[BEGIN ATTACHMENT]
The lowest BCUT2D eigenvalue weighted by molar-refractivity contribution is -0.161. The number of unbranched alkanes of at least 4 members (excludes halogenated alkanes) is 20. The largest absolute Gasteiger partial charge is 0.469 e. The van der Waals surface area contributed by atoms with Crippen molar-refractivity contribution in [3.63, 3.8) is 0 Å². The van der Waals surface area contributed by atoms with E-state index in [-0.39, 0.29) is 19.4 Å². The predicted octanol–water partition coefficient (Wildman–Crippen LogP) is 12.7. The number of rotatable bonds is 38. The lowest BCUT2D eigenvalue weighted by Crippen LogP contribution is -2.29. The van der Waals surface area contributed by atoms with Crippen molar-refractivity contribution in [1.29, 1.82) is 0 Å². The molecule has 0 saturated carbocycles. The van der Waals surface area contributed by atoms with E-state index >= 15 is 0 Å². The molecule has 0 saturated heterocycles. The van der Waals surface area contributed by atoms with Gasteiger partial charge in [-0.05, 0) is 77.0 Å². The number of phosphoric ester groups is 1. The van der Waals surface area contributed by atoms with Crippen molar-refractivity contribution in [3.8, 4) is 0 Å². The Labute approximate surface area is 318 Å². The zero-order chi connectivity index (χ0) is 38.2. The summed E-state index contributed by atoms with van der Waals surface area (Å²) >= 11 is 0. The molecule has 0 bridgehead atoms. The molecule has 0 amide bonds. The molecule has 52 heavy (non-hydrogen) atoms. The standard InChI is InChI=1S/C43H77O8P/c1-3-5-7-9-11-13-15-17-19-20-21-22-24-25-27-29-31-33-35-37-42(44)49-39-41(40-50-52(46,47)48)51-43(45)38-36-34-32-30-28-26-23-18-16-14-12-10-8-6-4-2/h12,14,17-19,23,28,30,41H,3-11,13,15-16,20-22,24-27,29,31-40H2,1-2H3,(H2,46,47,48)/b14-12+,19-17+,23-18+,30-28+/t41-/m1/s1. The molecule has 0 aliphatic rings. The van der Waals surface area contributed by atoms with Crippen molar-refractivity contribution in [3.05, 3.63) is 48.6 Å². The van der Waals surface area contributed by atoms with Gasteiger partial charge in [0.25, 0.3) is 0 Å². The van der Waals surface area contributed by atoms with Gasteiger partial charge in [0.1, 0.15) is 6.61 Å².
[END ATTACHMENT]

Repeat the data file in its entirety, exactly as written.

The lowest BCUT2D eigenvalue weighted by molar-refractivity contribution is -0.161. The number of unbranched alkanes of at least 4 members (excludes halogenated alkanes) is 20. The largest absolute Gasteiger partial charge is 0.469 e. The van der Waals surface area contributed by atoms with Crippen molar-refractivity contribution in [3.63, 3.8) is 0 Å². The van der Waals surface area contributed by atoms with E-state index in [-0.39, 0.29) is 19.4 Å². The predicted octanol–water partition coefficient (Wildman–Crippen LogP) is 12.7. The number of rotatable bonds is 38. The lowest BCUT2D eigenvalue weighted by Crippen LogP contribution is -2.29. The van der Waals surface area contributed by atoms with Crippen molar-refractivity contribution in [1.29, 1.82) is 0 Å². The molecule has 0 saturated carbocycles. The van der Waals surface area contributed by atoms with E-state index >= 15 is 0 Å². The molecule has 0 saturated heterocycles. The van der Waals surface area contributed by atoms with Gasteiger partial charge in [-0.05, 0) is 77.0 Å². The number of phosphoric ester groups is 1. The van der Waals surface area contributed by atoms with Crippen molar-refractivity contribution in [3.8, 4) is 0 Å². The Labute approximate surface area is 318 Å². The zero-order chi connectivity index (χ0) is 38.2. The summed E-state index contributed by atoms with van der Waals surface area (Å²) >= 11 is 0. The molecule has 0 bridgehead atoms. The molecule has 0 amide bonds. The molecule has 52 heavy (non-hydrogen) atoms. The standard InChI is InChI=1S/C43H77O8P/c1-3-5-7-9-11-13-15-17-19-20-21-22-24-25-27-29-31-33-35-37-42(44)49-39-41(40-50-52(46,47)48)51-43(45)38-36-34-32-30-28-26-23-18-16-14-12-10-8-6-4-2/h12,14,17-19,23,28,30,41H,3-11,13,15-16,20-22,24-27,29,31-40H2,1-2H3,(H2,46,47,48)/b14-12+,19-17+,23-18+,30-28+/t41-/m1/s1. The molecule has 0 aliphatic rings. The van der Waals surface area contributed by atoms with Crippen molar-refractivity contribution in [3.05, 3.63) is 48.6 Å². The van der Waals surface area contributed by atoms with Gasteiger partial charge in [0.25, 0.3) is 0 Å². The van der Waals surface area contributed by atoms with Gasteiger partial charge in [0.1, 0.15) is 6.61 Å².